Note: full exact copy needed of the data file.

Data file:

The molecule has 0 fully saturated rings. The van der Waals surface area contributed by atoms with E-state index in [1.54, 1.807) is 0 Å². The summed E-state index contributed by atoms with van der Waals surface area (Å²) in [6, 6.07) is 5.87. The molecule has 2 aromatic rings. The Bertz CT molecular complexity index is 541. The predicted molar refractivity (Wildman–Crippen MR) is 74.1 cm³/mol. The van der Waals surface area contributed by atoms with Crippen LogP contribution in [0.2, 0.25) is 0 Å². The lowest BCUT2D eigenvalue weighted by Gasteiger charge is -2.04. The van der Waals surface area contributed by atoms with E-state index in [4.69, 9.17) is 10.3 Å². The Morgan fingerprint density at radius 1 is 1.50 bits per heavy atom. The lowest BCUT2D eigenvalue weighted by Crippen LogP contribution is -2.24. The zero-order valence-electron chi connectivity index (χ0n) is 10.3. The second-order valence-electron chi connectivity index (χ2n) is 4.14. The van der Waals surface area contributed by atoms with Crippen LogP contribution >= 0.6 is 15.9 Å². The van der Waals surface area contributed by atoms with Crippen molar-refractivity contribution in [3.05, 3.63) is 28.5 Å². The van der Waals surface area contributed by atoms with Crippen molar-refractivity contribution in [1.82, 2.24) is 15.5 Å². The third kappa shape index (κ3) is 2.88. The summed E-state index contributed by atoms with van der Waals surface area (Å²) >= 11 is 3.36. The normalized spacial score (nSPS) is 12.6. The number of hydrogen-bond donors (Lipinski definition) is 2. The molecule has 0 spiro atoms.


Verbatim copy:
The molecule has 0 fully saturated rings. The van der Waals surface area contributed by atoms with E-state index in [1.54, 1.807) is 0 Å². The summed E-state index contributed by atoms with van der Waals surface area (Å²) in [6, 6.07) is 5.87. The molecule has 2 aromatic rings. The Bertz CT molecular complexity index is 541. The predicted molar refractivity (Wildman–Crippen MR) is 74.1 cm³/mol. The van der Waals surface area contributed by atoms with Crippen LogP contribution in [0.2, 0.25) is 0 Å². The lowest BCUT2D eigenvalue weighted by Gasteiger charge is -2.04. The van der Waals surface area contributed by atoms with E-state index in [4.69, 9.17) is 10.3 Å². The Morgan fingerprint density at radius 1 is 1.50 bits per heavy atom. The lowest BCUT2D eigenvalue weighted by Crippen LogP contribution is -2.24. The zero-order valence-electron chi connectivity index (χ0n) is 10.3. The second-order valence-electron chi connectivity index (χ2n) is 4.14. The van der Waals surface area contributed by atoms with Crippen LogP contribution >= 0.6 is 15.9 Å². The van der Waals surface area contributed by atoms with Crippen molar-refractivity contribution in [3.05, 3.63) is 28.5 Å². The van der Waals surface area contributed by atoms with Crippen molar-refractivity contribution in [1.82, 2.24) is 15.5 Å². The third kappa shape index (κ3) is 2.88. The summed E-state index contributed by atoms with van der Waals surface area (Å²) >= 11 is 3.36. The normalized spacial score (nSPS) is 12.6. The number of hydrogen-bond donors (Lipinski definition) is 2. The molecule has 0 spiro atoms.